Monday, April 30, 2007
Mistakes Were Made
Tavris, Carol, and Elliot Aronson. Mistakes Were Made (but not by me): Why We Justify Foolish Beliefs, Bad Decisions, and Hurtful Acts. I thought I knew all about self-justification, but no, my understanding didn't begin to account for the 90% of that iceberg, submerged and out of sight.
The introduction is titled Knaves, fools, Villains, and Hypocrites: How Do They Live with Themselves? The answer is-- the same way we do. They justify their actions.
When we make a mistake or do something foolish or hurtful, we experience cognitive dissonance. Since we think of ourselves as basically good people, when our behavior threatens our self-concept, we are almost compelled to justify our actions in order to reduce the dissonance. For most of us, our transgressions are relatively small, but what about those who have proceeded to much larger and more serious errors? How did they get there, if they really are decent people? Tavris and Aronson state it very simply: one step at a time. One lie can lead to another, and bigger, lie. One act of dishonesty can lead to another. If we justify the first, it is easier to justify the second. The individuals in the Milgram study began with small shocks and proceeded upwards. From ten volts to 450 volts. This study has always fascinated me, but Tavris and Aronson conclude that not only do we move toward bad/corrupt/cruel/foolish behavior one step at a time, but we also tend to blame our victims...they deserved it, they were stupid, they were stubborn. Because those individuals who were administering the "shocks" were decent people, they had to justify their willingness to "inflict" pain.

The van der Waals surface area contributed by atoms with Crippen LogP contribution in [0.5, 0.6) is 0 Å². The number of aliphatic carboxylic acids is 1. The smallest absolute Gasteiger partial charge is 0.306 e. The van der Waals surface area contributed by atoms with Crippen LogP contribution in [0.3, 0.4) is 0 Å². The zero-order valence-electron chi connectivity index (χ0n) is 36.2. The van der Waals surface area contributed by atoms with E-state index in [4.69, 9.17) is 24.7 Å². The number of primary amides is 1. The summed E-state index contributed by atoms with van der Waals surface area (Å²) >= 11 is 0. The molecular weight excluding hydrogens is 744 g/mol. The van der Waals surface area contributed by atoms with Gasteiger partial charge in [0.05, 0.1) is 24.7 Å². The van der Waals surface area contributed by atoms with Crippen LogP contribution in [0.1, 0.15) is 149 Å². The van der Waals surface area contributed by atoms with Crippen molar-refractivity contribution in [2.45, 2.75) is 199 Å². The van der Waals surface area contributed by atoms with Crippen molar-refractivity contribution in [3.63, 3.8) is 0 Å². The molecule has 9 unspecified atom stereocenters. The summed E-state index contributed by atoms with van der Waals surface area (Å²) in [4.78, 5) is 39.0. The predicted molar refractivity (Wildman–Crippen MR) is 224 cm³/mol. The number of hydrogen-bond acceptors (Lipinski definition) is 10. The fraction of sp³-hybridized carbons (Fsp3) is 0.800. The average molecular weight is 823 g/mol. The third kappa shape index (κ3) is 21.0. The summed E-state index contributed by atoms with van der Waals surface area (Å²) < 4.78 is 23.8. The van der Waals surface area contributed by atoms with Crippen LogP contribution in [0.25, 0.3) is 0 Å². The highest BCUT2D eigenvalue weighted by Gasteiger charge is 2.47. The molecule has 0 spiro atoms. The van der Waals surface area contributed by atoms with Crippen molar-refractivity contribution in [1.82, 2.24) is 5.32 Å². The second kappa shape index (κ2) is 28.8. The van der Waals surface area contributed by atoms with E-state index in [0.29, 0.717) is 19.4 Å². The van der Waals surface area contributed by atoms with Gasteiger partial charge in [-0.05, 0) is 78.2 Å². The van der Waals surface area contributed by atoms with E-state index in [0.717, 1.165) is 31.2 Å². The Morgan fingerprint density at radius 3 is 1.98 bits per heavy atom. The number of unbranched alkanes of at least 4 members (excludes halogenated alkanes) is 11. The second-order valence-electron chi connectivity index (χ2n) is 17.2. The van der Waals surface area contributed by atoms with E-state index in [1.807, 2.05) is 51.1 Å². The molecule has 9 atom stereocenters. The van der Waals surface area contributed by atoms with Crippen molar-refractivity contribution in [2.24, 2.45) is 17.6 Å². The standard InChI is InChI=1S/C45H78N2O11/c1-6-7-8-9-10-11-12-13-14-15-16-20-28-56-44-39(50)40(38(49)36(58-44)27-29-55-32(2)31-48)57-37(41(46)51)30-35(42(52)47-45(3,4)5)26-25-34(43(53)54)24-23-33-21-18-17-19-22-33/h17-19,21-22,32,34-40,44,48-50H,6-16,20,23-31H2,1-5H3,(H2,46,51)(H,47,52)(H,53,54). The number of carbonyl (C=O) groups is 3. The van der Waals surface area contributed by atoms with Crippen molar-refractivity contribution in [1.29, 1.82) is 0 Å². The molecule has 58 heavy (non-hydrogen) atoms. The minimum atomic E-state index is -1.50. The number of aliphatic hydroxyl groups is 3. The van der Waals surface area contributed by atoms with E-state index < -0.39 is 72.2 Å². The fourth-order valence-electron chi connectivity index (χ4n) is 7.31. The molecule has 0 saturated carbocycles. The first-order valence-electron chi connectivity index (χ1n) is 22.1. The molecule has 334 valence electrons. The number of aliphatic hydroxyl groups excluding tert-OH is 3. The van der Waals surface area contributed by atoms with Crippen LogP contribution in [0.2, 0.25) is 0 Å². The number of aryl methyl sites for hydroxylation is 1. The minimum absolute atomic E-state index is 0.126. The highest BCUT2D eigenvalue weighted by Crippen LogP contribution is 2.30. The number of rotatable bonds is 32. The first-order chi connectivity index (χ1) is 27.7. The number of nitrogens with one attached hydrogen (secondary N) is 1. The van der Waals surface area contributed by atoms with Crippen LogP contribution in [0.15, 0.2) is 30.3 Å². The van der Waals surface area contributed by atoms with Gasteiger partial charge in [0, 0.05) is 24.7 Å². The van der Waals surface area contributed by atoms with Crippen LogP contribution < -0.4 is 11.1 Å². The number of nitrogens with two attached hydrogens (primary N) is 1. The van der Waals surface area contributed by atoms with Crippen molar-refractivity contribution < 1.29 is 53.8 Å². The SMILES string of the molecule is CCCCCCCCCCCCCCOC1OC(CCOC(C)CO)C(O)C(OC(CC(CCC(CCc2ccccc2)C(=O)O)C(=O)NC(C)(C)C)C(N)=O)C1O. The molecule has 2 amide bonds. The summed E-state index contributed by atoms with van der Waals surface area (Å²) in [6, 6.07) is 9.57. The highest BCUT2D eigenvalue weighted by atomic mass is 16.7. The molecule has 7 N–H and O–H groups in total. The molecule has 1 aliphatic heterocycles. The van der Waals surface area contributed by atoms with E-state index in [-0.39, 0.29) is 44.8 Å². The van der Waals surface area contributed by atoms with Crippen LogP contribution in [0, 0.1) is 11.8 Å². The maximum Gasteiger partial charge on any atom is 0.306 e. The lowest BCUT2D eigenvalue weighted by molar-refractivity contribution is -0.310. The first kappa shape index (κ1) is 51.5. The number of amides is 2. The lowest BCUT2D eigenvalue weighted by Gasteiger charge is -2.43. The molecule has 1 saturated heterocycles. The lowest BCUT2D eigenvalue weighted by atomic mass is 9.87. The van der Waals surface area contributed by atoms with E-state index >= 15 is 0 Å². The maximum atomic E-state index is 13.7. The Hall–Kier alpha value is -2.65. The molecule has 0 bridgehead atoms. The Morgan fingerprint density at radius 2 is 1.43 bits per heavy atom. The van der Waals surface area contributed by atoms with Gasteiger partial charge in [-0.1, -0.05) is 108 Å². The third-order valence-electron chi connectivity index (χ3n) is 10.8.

This is a fascinating book, and the authors take the reader through example after example, study after study. Why would a prosecuting attorney refuse to change his opinion after DNA proved that the accused was not guilty? Why can't psychologists, doctors, police, politicians, husbands, wives, teachers, students, bosses, employees... admit they made mistakes? What procedures and strategies are at work? The authors reveal the process, revealing how easy it is to compound and magnify our errors because we are so busy justifying our decisions.
From marital disagreements to war crimes, almost without exception individuals try to justify their behavior to ease cognitive dissonance. The latter part of the book concentrates on acknowledging mistakes rather than excusing them, being aware of the process and consequences of self-justification, keeping an open mind, and not "jumping to convictions."
There is way too much in this little book for me to cover, but I recommend it to anyone who enjoys psychological and sociological studies. Sometimes floored, sometimes angry, sometimes sad, sometimes amused, but always interested, I can only hope that I will be able to apply some of what I learned in my own life. This book was an Advanced Reader Copy, and my thanks, again, to Anna Suknov for sending it.
Nonfiction. Social psychology. 2007. 236 pages.